13. Declare that any function name is a suitable argument to FUNCALL and
APPLY. In such a case, the function name is passed to FDEFINITION,
and the result (which may in turn be a function name) is called.
That is, the following two expressions are equivalent, when fname
is a function name:
(FUNCALL fname x y)
(FUNCALL (FDEFINITION fname) x y)
Note that the definition is sought in the global environment.
Compare with the rule which applies to a function name occurs,
syntactically, as the car of a list in code:
(fname x y)
(FUNCALL (FUNCTION fname) x y)
<==> (under proposal item 9)
(FUNCALL (FDEFINITION fname <local-environment>) x y)
12. Declare that any lamba expression (i.e., a list whose car is LAMBDA and
whose cdr is a well-formed lambda argument list and body) is a function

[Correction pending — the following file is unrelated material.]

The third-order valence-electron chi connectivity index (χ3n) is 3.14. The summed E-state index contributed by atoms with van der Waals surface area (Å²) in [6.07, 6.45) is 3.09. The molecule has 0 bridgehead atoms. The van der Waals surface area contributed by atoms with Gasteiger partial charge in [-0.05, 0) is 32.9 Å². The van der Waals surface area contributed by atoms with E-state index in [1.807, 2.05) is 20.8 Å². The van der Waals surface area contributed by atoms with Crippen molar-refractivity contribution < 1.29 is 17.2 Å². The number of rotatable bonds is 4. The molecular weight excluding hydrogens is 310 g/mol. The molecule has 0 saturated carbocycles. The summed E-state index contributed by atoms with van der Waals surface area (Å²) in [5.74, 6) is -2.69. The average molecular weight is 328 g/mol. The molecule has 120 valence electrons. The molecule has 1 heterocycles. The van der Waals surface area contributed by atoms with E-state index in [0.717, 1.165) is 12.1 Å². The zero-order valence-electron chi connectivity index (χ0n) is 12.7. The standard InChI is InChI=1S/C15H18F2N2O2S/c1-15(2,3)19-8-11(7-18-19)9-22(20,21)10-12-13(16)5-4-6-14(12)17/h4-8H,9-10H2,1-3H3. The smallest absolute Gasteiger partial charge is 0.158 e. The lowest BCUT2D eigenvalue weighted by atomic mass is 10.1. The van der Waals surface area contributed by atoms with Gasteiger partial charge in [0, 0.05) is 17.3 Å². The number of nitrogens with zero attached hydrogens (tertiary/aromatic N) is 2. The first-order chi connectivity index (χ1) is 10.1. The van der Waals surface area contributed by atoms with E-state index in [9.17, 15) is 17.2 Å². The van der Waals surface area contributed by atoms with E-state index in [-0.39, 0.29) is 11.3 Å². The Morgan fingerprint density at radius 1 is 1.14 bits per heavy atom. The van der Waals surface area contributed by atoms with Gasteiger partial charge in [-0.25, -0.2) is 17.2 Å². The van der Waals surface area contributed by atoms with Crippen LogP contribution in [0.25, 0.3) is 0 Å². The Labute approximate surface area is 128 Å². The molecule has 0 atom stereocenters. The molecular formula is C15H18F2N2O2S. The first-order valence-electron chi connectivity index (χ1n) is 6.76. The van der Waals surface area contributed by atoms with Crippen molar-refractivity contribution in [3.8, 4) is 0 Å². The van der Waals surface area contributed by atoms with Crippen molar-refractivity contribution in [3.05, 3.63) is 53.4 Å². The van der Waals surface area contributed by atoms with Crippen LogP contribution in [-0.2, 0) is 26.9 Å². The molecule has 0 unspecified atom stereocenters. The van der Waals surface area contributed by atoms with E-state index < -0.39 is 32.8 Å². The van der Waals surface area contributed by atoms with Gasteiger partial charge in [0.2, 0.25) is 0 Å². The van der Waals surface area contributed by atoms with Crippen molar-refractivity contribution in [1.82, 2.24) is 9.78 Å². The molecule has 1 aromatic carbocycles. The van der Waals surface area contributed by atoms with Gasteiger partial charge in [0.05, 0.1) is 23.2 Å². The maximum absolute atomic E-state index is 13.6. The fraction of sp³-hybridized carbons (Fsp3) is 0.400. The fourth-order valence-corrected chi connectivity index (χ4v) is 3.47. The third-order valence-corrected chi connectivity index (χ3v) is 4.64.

name. The effects of the function name accessors on lambda expressions
are as follows. FDEFINITION returns an implementation-defined value which
is the function specified the lambda expression, closed in the global
environment. This FDEFINITION value cannot be changed by SETF.
FBOUNDP always returns T, and MAKUNBOUND is an error.
The effect of items 11 and 12 is to complete the regularization of
Common Lisp's treatment of functions and function names. The total
effect of proposal items 1 through 12 is that Lisp has just two notions
for referencing function objects: FUNCTIONS, which are Lisp objects that
directly represent executable code, and FUNCTION NAMES, which can denote
functions. Symbols, SETF function names, and lambda expressions are all
examples of the latter notion. The former notion is highly
implementation dependent. Function names can occur as syntactic
entities in code. FUNCALL and APPLY work uniformly on both functions
and function names, with a consistent semantics.
Lambda expressions are often thought to denote "anonymous" functions, so
it may seem paradoxical to treat them as names. The paradox is only
apparent, since the expression itself has the properties of a Lisp
function name: It is (typically) a cons tree which can be read, printed,